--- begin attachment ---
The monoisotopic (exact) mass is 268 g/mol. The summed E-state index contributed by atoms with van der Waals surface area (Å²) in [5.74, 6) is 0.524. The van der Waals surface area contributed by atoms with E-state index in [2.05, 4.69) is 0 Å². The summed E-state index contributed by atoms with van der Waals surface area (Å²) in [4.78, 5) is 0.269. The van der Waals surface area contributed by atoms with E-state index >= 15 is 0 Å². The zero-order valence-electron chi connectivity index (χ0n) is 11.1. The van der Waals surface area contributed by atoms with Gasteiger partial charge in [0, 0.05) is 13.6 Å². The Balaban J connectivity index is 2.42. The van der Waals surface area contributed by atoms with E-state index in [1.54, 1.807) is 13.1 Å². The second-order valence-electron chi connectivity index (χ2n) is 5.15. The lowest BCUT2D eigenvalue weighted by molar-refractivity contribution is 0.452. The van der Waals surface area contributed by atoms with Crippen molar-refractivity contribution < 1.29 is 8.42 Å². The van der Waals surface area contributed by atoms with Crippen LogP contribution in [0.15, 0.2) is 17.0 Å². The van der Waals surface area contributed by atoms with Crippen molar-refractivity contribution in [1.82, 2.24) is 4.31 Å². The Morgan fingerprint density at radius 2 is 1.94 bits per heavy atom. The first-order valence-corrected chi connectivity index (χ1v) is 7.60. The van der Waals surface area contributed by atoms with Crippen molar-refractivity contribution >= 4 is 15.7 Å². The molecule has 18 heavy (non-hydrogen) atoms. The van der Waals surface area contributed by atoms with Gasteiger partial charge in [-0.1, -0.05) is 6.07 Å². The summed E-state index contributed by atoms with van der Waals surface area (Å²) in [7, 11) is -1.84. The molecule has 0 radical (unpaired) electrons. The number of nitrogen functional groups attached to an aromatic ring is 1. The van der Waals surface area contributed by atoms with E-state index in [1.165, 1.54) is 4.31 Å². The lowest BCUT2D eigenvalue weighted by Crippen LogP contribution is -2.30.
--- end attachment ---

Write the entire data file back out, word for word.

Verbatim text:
The monoisotopic (exact) mass is 268 g/mol. The summed E-state index contributed by atoms with van der Waals surface area (Å²) in [5.74, 6) is 0.524. The van der Waals surface area contributed by atoms with E-state index in [2.05, 4.69) is 0 Å². The summed E-state index contributed by atoms with van der Waals surface area (Å²) in [4.78, 5) is 0.269. The van der Waals surface area contributed by atoms with E-state index >= 15 is 0 Å². The zero-order valence-electron chi connectivity index (χ0n) is 11.1. The van der Waals surface area contributed by atoms with Gasteiger partial charge in [0, 0.05) is 13.6 Å². The Balaban J connectivity index is 2.42. The van der Waals surface area contributed by atoms with E-state index in [1.54, 1.807) is 13.1 Å². The second-order valence-electron chi connectivity index (χ2n) is 5.15. The lowest BCUT2D eigenvalue weighted by molar-refractivity contribution is 0.452. The van der Waals surface area contributed by atoms with Crippen molar-refractivity contribution < 1.29 is 8.42 Å². The van der Waals surface area contributed by atoms with Crippen LogP contribution in [0.15, 0.2) is 17.0 Å². The van der Waals surface area contributed by atoms with Crippen molar-refractivity contribution in [1.82, 2.24) is 4.31 Å². The Morgan fingerprint density at radius 2 is 1.94 bits per heavy atom. The first-order valence-corrected chi connectivity index (χ1v) is 7.60. The van der Waals surface area contributed by atoms with Crippen molar-refractivity contribution >= 4 is 15.7 Å². The molecule has 18 heavy (non-hydrogen) atoms. The van der Waals surface area contributed by atoms with Gasteiger partial charge in [-0.1, -0.05) is 6.07 Å². The summed E-state index contributed by atoms with van der Waals surface area (Å²) in [7, 11) is -1.84. The molecule has 0 radical (unpaired) electrons. The number of nitrogen functional groups attached to an aromatic ring is 1. The van der Waals surface area contributed by atoms with E-state index in [1.165, 1.54) is 4.31 Å². The lowest BCUT2D eigenvalue weighted by Crippen LogP contribution is -2.30.